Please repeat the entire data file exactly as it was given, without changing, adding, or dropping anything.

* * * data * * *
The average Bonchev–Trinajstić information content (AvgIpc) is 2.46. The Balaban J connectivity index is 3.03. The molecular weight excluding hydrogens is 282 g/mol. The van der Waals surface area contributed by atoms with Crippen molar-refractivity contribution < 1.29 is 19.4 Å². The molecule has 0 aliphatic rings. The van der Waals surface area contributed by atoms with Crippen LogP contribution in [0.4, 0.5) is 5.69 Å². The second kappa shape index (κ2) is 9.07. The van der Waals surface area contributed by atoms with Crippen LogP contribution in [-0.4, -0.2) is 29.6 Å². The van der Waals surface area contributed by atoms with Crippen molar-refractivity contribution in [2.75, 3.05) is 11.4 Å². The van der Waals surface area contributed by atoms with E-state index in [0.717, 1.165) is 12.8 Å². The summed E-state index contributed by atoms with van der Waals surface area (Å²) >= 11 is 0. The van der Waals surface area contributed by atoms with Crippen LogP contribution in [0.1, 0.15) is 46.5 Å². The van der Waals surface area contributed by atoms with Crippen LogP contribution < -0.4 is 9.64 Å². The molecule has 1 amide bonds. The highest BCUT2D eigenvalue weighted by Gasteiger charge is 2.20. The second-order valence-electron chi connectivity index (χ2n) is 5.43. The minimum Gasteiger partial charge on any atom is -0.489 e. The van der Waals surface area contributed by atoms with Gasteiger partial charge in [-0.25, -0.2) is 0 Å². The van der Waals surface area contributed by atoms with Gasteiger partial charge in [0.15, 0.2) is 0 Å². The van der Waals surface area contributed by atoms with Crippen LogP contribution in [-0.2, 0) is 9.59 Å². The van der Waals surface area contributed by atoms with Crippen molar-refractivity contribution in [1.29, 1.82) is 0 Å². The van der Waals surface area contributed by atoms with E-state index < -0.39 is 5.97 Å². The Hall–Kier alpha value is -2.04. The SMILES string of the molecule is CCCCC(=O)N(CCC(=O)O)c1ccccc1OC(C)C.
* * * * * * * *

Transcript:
The average Bonchev–Trinajstić information content (AvgIpc) is 2.46. The Balaban J connectivity index is 3.03. The molecular weight excluding hydrogens is 282 g/mol. The van der Waals surface area contributed by atoms with Crippen molar-refractivity contribution < 1.29 is 19.4 Å². The molecule has 0 aliphatic rings. The van der Waals surface area contributed by atoms with Crippen LogP contribution in [0.4, 0.5) is 5.69 Å². The second kappa shape index (κ2) is 9.07. The van der Waals surface area contributed by atoms with Crippen LogP contribution in [-0.4, -0.2) is 29.6 Å². The van der Waals surface area contributed by atoms with Crippen molar-refractivity contribution in [2.75, 3.05) is 11.4 Å². The van der Waals surface area contributed by atoms with E-state index in [0.717, 1.165) is 12.8 Å². The summed E-state index contributed by atoms with van der Waals surface area (Å²) >= 11 is 0. The van der Waals surface area contributed by atoms with Crippen LogP contribution in [0.1, 0.15) is 46.5 Å². The van der Waals surface area contributed by atoms with Crippen LogP contribution < -0.4 is 9.64 Å². The molecule has 1 amide bonds. The highest BCUT2D eigenvalue weighted by Gasteiger charge is 2.20. The second-order valence-electron chi connectivity index (χ2n) is 5.43. The minimum Gasteiger partial charge on any atom is -0.489 e. The van der Waals surface area contributed by atoms with Gasteiger partial charge in [-0.25, -0.2) is 0 Å². The van der Waals surface area contributed by atoms with Gasteiger partial charge in [0.15, 0.2) is 0 Å². The van der Waals surface area contributed by atoms with Crippen LogP contribution in [-0.2, 0) is 9.59 Å². The van der Waals surface area contributed by atoms with Crippen molar-refractivity contribution in [1.29, 1.82) is 0 Å². The van der Waals surface area contributed by atoms with E-state index < -0.39 is 5.97 Å². The Hall–Kier alpha value is -2.04. The SMILES string of the molecule is CCCCC(=O)N(CCC(=O)O)c1ccccc1OC(C)C.